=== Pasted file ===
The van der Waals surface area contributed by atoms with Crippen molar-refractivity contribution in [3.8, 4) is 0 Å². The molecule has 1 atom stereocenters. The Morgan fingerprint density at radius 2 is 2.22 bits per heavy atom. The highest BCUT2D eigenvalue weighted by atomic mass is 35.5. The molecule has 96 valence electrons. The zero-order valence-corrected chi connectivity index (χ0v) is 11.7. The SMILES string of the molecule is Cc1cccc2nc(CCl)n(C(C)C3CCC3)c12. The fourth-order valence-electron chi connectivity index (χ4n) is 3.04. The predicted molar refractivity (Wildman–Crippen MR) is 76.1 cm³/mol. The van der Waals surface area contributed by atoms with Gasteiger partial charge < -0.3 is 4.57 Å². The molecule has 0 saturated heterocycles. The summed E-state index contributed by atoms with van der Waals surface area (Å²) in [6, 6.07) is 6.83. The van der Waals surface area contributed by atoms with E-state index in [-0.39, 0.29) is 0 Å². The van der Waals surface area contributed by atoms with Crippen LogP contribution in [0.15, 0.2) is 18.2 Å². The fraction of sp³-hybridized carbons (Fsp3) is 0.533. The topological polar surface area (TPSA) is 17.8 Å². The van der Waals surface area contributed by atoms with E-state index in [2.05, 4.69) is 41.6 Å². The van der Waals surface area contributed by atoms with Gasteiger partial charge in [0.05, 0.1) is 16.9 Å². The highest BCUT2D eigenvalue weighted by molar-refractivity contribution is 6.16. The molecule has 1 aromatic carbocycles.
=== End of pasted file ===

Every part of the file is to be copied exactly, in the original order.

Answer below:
The van der Waals surface area contributed by atoms with Crippen molar-refractivity contribution in [3.8, 4) is 0 Å². The molecule has 1 atom stereocenters. The Morgan fingerprint density at radius 2 is 2.22 bits per heavy atom. The highest BCUT2D eigenvalue weighted by atomic mass is 35.5. The molecule has 96 valence electrons. The zero-order valence-corrected chi connectivity index (χ0v) is 11.7. The SMILES string of the molecule is Cc1cccc2nc(CCl)n(C(C)C3CCC3)c12. The fourth-order valence-electron chi connectivity index (χ4n) is 3.04. The predicted molar refractivity (Wildman–Crippen MR) is 76.1 cm³/mol. The van der Waals surface area contributed by atoms with Gasteiger partial charge < -0.3 is 4.57 Å². The molecule has 0 saturated heterocycles. The summed E-state index contributed by atoms with van der Waals surface area (Å²) in [6, 6.07) is 6.83. The van der Waals surface area contributed by atoms with E-state index in [-0.39, 0.29) is 0 Å². The van der Waals surface area contributed by atoms with Crippen LogP contribution in [0.15, 0.2) is 18.2 Å². The fraction of sp³-hybridized carbons (Fsp3) is 0.533. The topological polar surface area (TPSA) is 17.8 Å². The van der Waals surface area contributed by atoms with E-state index in [2.05, 4.69) is 41.6 Å². The van der Waals surface area contributed by atoms with Gasteiger partial charge in [0.05, 0.1) is 16.9 Å². The highest BCUT2D eigenvalue weighted by molar-refractivity contribution is 6.16. The molecule has 1 aromatic carbocycles.